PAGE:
13. Some photos speak to you in ways that others don’t, and for me, this is one of those. In fact, it haunts me. For whatever reason, the sight of so many fresh young faces smiling into the camera, every one of them knowing they were about to experience the horrors of war, seemed to drive home the fact that WW II was fought by neighborhood kids who should have been hanging around the malt shop or working on their jalopy. America wasn’t then, and isn’t now, a warrior society. Regardless of how the rest of the world sees us, we are, in our hearts, not geared to take the offensive. It is seldom, if ever, that we take to arms without being goaded into it. However, to paraphrase Isoroku Yamamoto, when the sleeping giant awakens, stand back! We are h*ll on wheels when in defense mode, and when that requires us to go on the offensive to strike back at our enemies, we are more than willing to do so. And generally do so with a vengeance. Each of the young men in this photo, as casual as their posture may make them appear, knew exactly what lay ahead of them. Their ship, CV-10, the USS Yorktown, seen here transiting the Panama Ca*al on the way to the Pacific in mid-1943, was originally going to be named Bon Homme Richard. However, before launching, it was renamed to commemorate a previous carrier, the USS Yorktown (CV-5): barely a year earlier CV-5 had gone down in the Battle of Midway taking hundreds of young men just like these with it. And that was the kind of motivation that put these young men on this ship. They knew the fight had been joined, and the only way to win was to throw everything they had into it. Regardless of whether they were from New York’s Lower East Side or a black dirt farm west of Omaha, these young men and their not-so-young leaders loved their nation’s way of life and would defend it in any way and anywhere necessary. Be it as a nation, as a branch of the service, or as individuals, they recognized the threat, and they’d be d*mned if they’d negotiate with what we would now call terrorists. Their war would be unconditional. Their service would be unconditional. The surrender they would demand would be unconditional. Today, it’s nearly impossible for those of us who benefitted from these young men’s actions to put this photo into context. It’s hard for us to remember that the SBDs and TBFs on the deck were state of the art, the period’s equivalent of Super Hornets, and that their ship, straight decked and barely half the size of a modern carrier, was a floating fortress, feared and stalked by their enemy. It’s hard for us to remember that hundreds of thousands of other seamen grinned into thousands of other cameras for the folks back home. For many of those at home, a photo like this would be the last tangible memory they would have of their fathers, sons, husbands and brothers. If the question were asked of those in the photo, “Would all of you who are still alive today, please raise your hands?”, we know that the number would be pitifully small. If, on the other hand, the question asked was, “Would all of you who would willingly do it again, please raise your hands?,” we know the vote would unanimous. That’s just the kind of people they were. And that’s just the kind of nation we are. To those who didn’t return: your hometown is safe. You did your duty well. And for generations we’ll be trying to live up to the standards you set. -Budd Davisson, editor-in-chief, Flight Journal magazine A note from Budd: Memorial Day coincides with the newsstand release of the August issue of Flight Journal. In our continued celebration of the Navy’s 100th anniversary in this issue, we focus on the role of the Navy in WWII and, while preparing that article, we stumbled across the photo above. It reminded us what Memorial Day is all about, som*thing we can’t forget. The photo had a profound effect on us and we thought we’d be remiss if we didn’t share it with our readers. The post Memorial Day Tribute: Hometown America Goes to War appeared first on Model Airplane News. View the full article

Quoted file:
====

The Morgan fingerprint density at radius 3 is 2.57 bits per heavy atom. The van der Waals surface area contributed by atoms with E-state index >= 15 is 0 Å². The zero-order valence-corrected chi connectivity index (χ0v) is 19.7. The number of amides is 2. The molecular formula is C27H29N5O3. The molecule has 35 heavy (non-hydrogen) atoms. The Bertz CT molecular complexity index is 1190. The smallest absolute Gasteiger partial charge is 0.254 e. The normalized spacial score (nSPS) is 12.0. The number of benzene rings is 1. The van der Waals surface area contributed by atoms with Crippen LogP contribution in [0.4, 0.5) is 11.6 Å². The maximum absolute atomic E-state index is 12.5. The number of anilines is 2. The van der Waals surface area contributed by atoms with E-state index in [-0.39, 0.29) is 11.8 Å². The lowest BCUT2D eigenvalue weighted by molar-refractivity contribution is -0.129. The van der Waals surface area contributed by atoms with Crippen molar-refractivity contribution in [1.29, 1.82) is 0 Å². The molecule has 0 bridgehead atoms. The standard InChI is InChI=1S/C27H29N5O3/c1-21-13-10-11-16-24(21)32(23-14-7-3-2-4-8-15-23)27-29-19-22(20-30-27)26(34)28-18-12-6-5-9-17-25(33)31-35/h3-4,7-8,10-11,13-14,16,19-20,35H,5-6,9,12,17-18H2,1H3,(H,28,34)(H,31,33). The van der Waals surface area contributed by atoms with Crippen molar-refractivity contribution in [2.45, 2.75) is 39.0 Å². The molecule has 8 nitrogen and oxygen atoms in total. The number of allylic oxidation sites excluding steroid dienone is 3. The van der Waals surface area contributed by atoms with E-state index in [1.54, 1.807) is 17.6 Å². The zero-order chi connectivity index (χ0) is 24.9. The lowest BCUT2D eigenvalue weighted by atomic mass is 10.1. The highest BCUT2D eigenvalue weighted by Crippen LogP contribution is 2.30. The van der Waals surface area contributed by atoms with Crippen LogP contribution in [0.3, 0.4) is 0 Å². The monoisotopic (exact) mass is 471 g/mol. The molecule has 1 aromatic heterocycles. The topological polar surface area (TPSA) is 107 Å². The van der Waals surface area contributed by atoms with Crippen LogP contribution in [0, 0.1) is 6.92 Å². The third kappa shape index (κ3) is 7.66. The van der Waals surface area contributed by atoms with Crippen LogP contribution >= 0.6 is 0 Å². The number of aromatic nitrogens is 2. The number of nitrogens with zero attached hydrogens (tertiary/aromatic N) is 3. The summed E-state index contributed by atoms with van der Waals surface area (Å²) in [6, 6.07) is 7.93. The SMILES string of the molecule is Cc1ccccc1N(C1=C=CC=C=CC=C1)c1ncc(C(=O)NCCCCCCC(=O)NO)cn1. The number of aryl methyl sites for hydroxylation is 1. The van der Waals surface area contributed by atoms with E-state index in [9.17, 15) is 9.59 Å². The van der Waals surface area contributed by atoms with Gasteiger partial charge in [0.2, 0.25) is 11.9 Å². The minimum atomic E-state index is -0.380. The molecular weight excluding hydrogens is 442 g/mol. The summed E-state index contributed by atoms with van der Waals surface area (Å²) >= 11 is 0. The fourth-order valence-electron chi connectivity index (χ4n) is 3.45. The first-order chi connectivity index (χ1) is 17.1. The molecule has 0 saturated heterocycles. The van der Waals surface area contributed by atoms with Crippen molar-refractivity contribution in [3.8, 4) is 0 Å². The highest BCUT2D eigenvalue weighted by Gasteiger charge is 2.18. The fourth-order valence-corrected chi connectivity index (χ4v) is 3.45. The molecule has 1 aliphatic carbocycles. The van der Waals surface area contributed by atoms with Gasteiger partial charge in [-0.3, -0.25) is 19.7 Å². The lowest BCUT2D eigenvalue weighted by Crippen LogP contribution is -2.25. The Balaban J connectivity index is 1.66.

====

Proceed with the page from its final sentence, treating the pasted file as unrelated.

14. Researchers from CU Boulder will fly drones into severe storms this spring and in 2020 in one of the largest and most ambitious drone-based investigations of meteorological phenomena ever. Project TORUS – or Targeted Observation by Radars and UAS of Supercells – is a partnership between CU Boulder, the University of Nebraska-Lincoln (which is leading the work), Texas Tech University, the University of Oklahoma and the National Severe Storms Laboratory. Funding comes from the National Science Foundation and the National Oceanic and Atmospheric Administration. Support also comes from the CU Grand Challenge program and the Integrated Remote and In Situ Sensing initiative. The goal is to collect data to improve the conceptual model of supercell thunderstorms – the parent storms of the most destructive tornadoes – to help with future forecasting. Fieldwork will run from May 13 through June 16 and will cover virtually all of the Central Plains including parts of North and South Dakota, Texas, Iowa, Wyoming, Nebraska, Kansas, Oklahoma and Colorado. It is the largest study of its kind based on the geographical area covered and the number of drones and other assets to be deployed. The list of equipment for the project includes four unmanned aircraft systems, a NOAA P3 manned aircraft, eight trucks equipped with meteorological instruments, three mobile radar systems, a mobile LIDAR system, and three balloon-borne sensor launchers. In all, more than 50 scientists and students from the four universities will participate. This year the CU team includes three faculty, four staff members, five graduate students (including one international visiting graduate student) and six undergraduate flight crew members. The CU team hopes to expose how small-scale structures within the storm — believed to be invisible to all but the most precise research-grade instruments — contribute to tornado formation. Understanding this better would reduce the number of false alarm tornado warnings and improve detection of the potentially lethal storms. CU’s portion of the project is led by faculty from the College of Engineering and Applied Science through the Integrated Remote and In Situ Sensing initiative. The team is responsible for piloting the four drones around the storms to measure temperature, pressure, humidity and wind speeds. Drones are a critical component of the project because they sense data from inside the storm – data that cannot be obtained without physically being there to take the measurements. Combined with remote sensing data obtained by the other collaborators, the expectation is that these measurements will help reveal how severe storms evolve to create tornados. The principal investigators at CU are Aerospace Department Chair Professor Brian Argrow and Professor Eric Frew. Both have years of experience and multiple field deployments doing this kind of work and will be on the road with the team this spring. Frew said this project is a great representation of their ongoing research, expanding partnerships and CU’s recognized expertise in the field. “This project is the result of partnerships that have developed over the past 15 years to conduct this type of deployment,” he said. “In 2006 Associate Professor Adam Houston, the overall Project TORUS leader from the University of Nebraska, visited Professor Argrow here in Boulder, and they created the initial concept of operations for studying supercell thunderstorms with drones. Since then we have created new partnerships together and collaborated on several projects designing the technologies used for this mission.” IRISS Chief Engineer Steve Borenstein said the opportunity for hands-on experience for students through the project, as well as the opportunity to observe severe weather with some of the nation’s top meteorologists is unrivaled. “Our field campaigns challenge the entire team every day in terms of solving logistical problems and technical troubleshooting. Every student has a critical role in the preparations and mission deployments, including pilots, operators, and ground support,” he said. “Deployments are a tough three weeks, but the students leave with experience and memories that will last them forever.” The post Flying Into The Storm! appeared first on Model Airplane News. View the full article